Unlike the steak dinner you want to provide, pictures last forever. Invest in this special detail. Dancing Cloud Photography owner, Simon Roberts, offers his clients options based on their budgets. Flexible vendors, like Roberts, can offer a minimum service, such as photographing the ceremony only and providing a CD of images rather than an expensive photo album.

Supplement the professional photographer with an eager college photography student. Offer the student a referral letter and free pictures for their portfolio. Ask them to manipulate and edit the shots you love.

Create a free profile through a photo-sharing website. Ask guests to take their own candid shots with their personal cameras to upload to your profile. Place a card at each place setting with the login and password information. This innovative way to share photos (without printing or postage!) saves money and invites your guests to share memories.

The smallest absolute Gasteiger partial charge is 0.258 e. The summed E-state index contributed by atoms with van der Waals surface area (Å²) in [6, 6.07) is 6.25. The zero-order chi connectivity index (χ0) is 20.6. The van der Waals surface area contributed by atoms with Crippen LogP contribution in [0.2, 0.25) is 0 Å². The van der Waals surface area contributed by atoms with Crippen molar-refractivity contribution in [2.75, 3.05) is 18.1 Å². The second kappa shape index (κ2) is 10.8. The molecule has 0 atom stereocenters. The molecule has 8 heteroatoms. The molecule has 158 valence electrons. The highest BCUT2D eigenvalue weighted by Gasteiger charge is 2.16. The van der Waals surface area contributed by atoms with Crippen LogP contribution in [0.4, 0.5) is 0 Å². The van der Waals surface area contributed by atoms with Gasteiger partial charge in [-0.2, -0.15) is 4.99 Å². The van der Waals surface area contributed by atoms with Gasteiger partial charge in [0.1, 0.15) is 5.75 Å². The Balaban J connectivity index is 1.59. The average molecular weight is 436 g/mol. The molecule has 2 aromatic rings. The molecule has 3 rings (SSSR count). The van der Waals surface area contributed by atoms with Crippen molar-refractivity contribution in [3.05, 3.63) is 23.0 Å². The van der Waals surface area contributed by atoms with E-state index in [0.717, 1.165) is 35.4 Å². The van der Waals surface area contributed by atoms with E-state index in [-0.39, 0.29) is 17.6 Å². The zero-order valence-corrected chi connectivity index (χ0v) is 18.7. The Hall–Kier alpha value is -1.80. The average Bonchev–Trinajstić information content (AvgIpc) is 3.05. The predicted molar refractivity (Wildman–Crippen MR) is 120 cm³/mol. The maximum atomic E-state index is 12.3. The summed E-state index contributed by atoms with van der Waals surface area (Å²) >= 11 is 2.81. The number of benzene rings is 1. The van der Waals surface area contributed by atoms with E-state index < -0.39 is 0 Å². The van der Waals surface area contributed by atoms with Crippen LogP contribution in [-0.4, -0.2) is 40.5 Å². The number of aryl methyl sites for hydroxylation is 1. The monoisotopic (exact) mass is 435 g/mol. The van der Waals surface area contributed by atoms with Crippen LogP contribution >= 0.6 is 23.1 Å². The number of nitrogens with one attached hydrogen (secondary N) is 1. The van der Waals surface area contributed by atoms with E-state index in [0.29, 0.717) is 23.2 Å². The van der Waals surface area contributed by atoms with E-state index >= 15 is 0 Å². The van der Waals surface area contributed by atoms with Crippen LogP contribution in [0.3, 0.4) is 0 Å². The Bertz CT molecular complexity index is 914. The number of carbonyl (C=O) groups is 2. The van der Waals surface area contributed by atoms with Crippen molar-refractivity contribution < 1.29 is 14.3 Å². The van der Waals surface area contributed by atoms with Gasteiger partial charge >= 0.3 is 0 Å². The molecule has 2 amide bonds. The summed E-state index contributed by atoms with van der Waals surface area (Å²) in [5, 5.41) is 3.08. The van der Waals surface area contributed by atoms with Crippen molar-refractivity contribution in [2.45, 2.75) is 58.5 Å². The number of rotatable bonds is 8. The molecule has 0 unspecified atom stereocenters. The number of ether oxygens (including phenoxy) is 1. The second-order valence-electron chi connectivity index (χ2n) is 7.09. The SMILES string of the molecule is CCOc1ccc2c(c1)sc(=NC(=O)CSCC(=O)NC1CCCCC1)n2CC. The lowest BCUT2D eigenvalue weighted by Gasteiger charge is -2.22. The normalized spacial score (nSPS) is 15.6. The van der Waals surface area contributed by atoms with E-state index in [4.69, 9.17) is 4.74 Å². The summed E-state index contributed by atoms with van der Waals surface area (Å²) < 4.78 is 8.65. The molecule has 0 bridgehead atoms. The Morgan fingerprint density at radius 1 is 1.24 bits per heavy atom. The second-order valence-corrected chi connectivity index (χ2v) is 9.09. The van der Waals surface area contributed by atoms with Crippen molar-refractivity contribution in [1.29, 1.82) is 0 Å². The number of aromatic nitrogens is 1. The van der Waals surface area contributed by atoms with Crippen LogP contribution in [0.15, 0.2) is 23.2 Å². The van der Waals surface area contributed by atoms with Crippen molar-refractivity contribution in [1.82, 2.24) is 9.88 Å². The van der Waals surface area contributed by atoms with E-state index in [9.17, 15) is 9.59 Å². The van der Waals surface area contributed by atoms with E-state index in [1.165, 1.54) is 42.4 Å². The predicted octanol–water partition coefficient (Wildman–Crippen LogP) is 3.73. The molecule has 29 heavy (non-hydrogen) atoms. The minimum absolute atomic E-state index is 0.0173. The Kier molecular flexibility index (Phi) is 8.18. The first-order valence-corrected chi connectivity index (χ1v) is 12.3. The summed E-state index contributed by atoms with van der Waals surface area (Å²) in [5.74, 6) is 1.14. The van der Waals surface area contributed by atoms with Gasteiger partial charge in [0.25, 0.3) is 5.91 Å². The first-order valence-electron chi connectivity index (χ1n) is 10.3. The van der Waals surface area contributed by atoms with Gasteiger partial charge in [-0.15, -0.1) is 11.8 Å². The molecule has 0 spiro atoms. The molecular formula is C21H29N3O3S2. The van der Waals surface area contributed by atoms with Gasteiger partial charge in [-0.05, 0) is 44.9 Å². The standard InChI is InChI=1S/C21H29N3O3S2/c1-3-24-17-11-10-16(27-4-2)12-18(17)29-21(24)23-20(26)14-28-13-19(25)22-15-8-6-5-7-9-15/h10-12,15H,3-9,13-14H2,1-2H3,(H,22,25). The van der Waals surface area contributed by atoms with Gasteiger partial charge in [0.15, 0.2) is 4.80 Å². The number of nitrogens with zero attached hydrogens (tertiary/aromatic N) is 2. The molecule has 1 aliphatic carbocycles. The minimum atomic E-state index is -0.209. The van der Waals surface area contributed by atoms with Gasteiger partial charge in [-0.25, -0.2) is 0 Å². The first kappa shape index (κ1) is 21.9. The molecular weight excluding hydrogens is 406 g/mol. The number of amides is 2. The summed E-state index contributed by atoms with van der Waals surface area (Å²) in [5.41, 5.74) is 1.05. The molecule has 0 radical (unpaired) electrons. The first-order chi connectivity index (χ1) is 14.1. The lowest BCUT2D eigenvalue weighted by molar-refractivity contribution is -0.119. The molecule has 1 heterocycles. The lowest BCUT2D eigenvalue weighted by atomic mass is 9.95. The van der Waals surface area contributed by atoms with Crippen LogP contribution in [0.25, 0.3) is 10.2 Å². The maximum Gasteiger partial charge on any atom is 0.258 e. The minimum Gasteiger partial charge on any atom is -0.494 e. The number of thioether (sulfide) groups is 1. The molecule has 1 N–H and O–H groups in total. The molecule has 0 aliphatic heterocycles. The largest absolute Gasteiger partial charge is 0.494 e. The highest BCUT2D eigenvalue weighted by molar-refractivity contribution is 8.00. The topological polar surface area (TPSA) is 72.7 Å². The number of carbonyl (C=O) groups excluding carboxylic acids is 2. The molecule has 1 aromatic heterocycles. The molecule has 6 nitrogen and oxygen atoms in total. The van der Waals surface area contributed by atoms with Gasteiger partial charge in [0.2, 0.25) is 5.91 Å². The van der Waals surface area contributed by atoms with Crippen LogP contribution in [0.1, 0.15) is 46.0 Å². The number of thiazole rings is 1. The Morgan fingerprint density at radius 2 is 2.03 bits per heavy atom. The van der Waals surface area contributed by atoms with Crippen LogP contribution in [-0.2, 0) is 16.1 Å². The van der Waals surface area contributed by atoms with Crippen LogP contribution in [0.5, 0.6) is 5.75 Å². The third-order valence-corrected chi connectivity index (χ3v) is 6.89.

No wedding is complete without fresh flowers, but they can be a budget buster. One idea is to use the bridal party’s bouquets as the centerpieces at the bridal party table, family tables and food stations. Then, at the end of the evening, give the bouquets to special guests as gifts. On guest tables, focus on centerpieces that are functional, such as desserts or cheese/fruit trays or bottles of wine. To give the table dimension, wrap wood or foam blocks in cloth and stack items. Scatter rose petals for color.

Cherrie, of Cherry Blossoms florist, recommends selecting your colors first and flowers second. Too often brides are caught up with their dream flowers, which maybe out of season, and therefore much more expensive. Be open to all types of flowers and foliage—you can compliment expensive must-have items with less expensive flowers. Cherrie also suggests floating candles with sprigs of beautiful (and affordable) ivy in glass bowls.

– The Cherry Creek News –